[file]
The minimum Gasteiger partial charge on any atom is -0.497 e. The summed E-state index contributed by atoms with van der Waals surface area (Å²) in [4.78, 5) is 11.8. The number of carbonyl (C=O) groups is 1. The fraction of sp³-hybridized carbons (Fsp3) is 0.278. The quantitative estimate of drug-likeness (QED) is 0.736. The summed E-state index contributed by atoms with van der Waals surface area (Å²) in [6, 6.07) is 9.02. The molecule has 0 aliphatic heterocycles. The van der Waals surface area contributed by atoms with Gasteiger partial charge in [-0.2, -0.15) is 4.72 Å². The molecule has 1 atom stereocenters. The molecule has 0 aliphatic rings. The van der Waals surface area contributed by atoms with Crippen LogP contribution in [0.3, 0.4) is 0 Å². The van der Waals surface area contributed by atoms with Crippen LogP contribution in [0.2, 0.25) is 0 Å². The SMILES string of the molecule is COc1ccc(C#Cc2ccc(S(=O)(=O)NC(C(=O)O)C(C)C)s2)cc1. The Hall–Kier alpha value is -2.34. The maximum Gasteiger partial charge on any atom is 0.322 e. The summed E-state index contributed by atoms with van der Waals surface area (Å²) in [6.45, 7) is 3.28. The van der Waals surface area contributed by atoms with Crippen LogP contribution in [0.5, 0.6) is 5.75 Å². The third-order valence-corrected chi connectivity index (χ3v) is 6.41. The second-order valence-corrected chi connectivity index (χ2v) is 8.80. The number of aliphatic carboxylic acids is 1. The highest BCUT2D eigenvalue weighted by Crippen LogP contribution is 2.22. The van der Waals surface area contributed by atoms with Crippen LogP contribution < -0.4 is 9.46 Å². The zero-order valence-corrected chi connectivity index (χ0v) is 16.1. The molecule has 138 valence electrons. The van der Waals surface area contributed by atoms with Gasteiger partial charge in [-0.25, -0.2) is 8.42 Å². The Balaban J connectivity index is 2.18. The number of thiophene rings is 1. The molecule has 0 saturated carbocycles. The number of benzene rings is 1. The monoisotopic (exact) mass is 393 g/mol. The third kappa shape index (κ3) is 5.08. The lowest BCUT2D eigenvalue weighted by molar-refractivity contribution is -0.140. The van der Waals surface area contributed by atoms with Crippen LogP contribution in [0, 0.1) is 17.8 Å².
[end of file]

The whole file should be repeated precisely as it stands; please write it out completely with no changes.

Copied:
The minimum Gasteiger partial charge on any atom is -0.497 e. The summed E-state index contributed by atoms with van der Waals surface area (Å²) in [4.78, 5) is 11.8. The number of carbonyl (C=O) groups is 1. The fraction of sp³-hybridized carbons (Fsp3) is 0.278. The quantitative estimate of drug-likeness (QED) is 0.736. The summed E-state index contributed by atoms with van der Waals surface area (Å²) in [6, 6.07) is 9.02. The molecule has 0 aliphatic heterocycles. The van der Waals surface area contributed by atoms with Gasteiger partial charge in [-0.2, -0.15) is 4.72 Å². The molecule has 1 atom stereocenters. The molecule has 0 aliphatic rings. The van der Waals surface area contributed by atoms with Crippen LogP contribution in [0.3, 0.4) is 0 Å². The van der Waals surface area contributed by atoms with Crippen LogP contribution in [0.2, 0.25) is 0 Å². The SMILES string of the molecule is COc1ccc(C#Cc2ccc(S(=O)(=O)NC(C(=O)O)C(C)C)s2)cc1. The Hall–Kier alpha value is -2.34. The maximum Gasteiger partial charge on any atom is 0.322 e. The summed E-state index contributed by atoms with van der Waals surface area (Å²) in [6.45, 7) is 3.28. The van der Waals surface area contributed by atoms with Crippen LogP contribution in [0.5, 0.6) is 5.75 Å². The third-order valence-corrected chi connectivity index (χ3v) is 6.41. The second-order valence-corrected chi connectivity index (χ2v) is 8.80. The number of aliphatic carboxylic acids is 1. The highest BCUT2D eigenvalue weighted by Crippen LogP contribution is 2.22. The van der Waals surface area contributed by atoms with Crippen LogP contribution < -0.4 is 9.46 Å². The zero-order valence-corrected chi connectivity index (χ0v) is 16.1. The molecule has 138 valence electrons. The van der Waals surface area contributed by atoms with Gasteiger partial charge in [-0.25, -0.2) is 8.42 Å². The Balaban J connectivity index is 2.18. The number of thiophene rings is 1. The molecule has 0 saturated carbocycles. The number of benzene rings is 1. The monoisotopic (exact) mass is 393 g/mol. The third kappa shape index (κ3) is 5.08. The lowest BCUT2D eigenvalue weighted by molar-refractivity contribution is -0.140. The van der Waals surface area contributed by atoms with Crippen LogP contribution in [0, 0.1) is 17.8 Å².